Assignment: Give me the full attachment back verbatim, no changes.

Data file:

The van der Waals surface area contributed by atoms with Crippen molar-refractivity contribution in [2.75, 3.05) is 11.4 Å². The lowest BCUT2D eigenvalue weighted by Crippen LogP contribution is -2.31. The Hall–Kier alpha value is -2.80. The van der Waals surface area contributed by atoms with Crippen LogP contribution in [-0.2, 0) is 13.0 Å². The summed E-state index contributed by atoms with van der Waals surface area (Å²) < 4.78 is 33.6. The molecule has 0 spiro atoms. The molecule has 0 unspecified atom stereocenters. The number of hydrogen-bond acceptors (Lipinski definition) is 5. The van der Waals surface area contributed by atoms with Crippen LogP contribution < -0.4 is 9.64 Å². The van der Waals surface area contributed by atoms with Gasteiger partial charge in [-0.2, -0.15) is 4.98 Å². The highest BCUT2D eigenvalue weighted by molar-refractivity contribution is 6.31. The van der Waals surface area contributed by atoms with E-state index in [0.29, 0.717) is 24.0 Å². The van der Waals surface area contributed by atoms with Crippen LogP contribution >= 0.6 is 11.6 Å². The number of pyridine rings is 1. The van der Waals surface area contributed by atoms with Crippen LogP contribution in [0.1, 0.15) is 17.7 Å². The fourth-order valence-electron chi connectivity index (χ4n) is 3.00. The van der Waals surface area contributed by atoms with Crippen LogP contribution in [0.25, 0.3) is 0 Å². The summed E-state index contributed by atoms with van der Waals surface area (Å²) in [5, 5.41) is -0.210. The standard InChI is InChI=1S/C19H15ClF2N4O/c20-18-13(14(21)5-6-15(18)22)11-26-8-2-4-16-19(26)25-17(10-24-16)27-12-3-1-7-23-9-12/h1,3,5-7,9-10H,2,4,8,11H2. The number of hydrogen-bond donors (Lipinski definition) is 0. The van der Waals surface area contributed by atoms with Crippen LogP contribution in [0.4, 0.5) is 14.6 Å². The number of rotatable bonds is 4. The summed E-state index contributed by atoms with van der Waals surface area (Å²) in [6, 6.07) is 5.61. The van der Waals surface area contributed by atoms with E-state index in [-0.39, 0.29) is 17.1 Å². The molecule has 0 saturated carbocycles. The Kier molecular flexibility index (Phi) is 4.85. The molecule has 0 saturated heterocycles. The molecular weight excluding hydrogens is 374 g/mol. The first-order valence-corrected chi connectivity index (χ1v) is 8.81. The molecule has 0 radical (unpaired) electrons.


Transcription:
The van der Waals surface area contributed by atoms with Crippen molar-refractivity contribution in [2.75, 3.05) is 11.4 Å². The lowest BCUT2D eigenvalue weighted by Crippen LogP contribution is -2.31. The Hall–Kier alpha value is -2.80. The van der Waals surface area contributed by atoms with Crippen LogP contribution in [-0.2, 0) is 13.0 Å². The summed E-state index contributed by atoms with van der Waals surface area (Å²) < 4.78 is 33.6. The molecule has 0 spiro atoms. The molecule has 0 unspecified atom stereocenters. The number of hydrogen-bond acceptors (Lipinski definition) is 5. The van der Waals surface area contributed by atoms with Crippen LogP contribution < -0.4 is 9.64 Å². The van der Waals surface area contributed by atoms with Gasteiger partial charge in [-0.2, -0.15) is 4.98 Å². The highest BCUT2D eigenvalue weighted by molar-refractivity contribution is 6.31. The van der Waals surface area contributed by atoms with E-state index in [0.29, 0.717) is 24.0 Å². The van der Waals surface area contributed by atoms with Crippen LogP contribution >= 0.6 is 11.6 Å². The number of pyridine rings is 1. The van der Waals surface area contributed by atoms with Crippen LogP contribution in [0.1, 0.15) is 17.7 Å². The fourth-order valence-electron chi connectivity index (χ4n) is 3.00. The van der Waals surface area contributed by atoms with Crippen LogP contribution in [0.25, 0.3) is 0 Å². The summed E-state index contributed by atoms with van der Waals surface area (Å²) in [5, 5.41) is -0.210. The standard InChI is InChI=1S/C19H15ClF2N4O/c20-18-13(14(21)5-6-15(18)22)11-26-8-2-4-16-19(26)25-17(10-24-16)27-12-3-1-7-23-9-12/h1,3,5-7,9-10H,2,4,8,11H2. The number of hydrogen-bond donors (Lipinski definition) is 0. The van der Waals surface area contributed by atoms with Crippen LogP contribution in [0.4, 0.5) is 14.6 Å². The number of rotatable bonds is 4. The summed E-state index contributed by atoms with van der Waals surface area (Å²) in [6, 6.07) is 5.61. The van der Waals surface area contributed by atoms with E-state index in [-0.39, 0.29) is 17.1 Å². The molecule has 0 saturated carbocycles. The Kier molecular flexibility index (Phi) is 4.85. The molecule has 0 saturated heterocycles. The molecular weight excluding hydrogens is 374 g/mol. The first-order valence-corrected chi connectivity index (χ1v) is 8.81. The molecule has 0 radical (unpaired) electrons.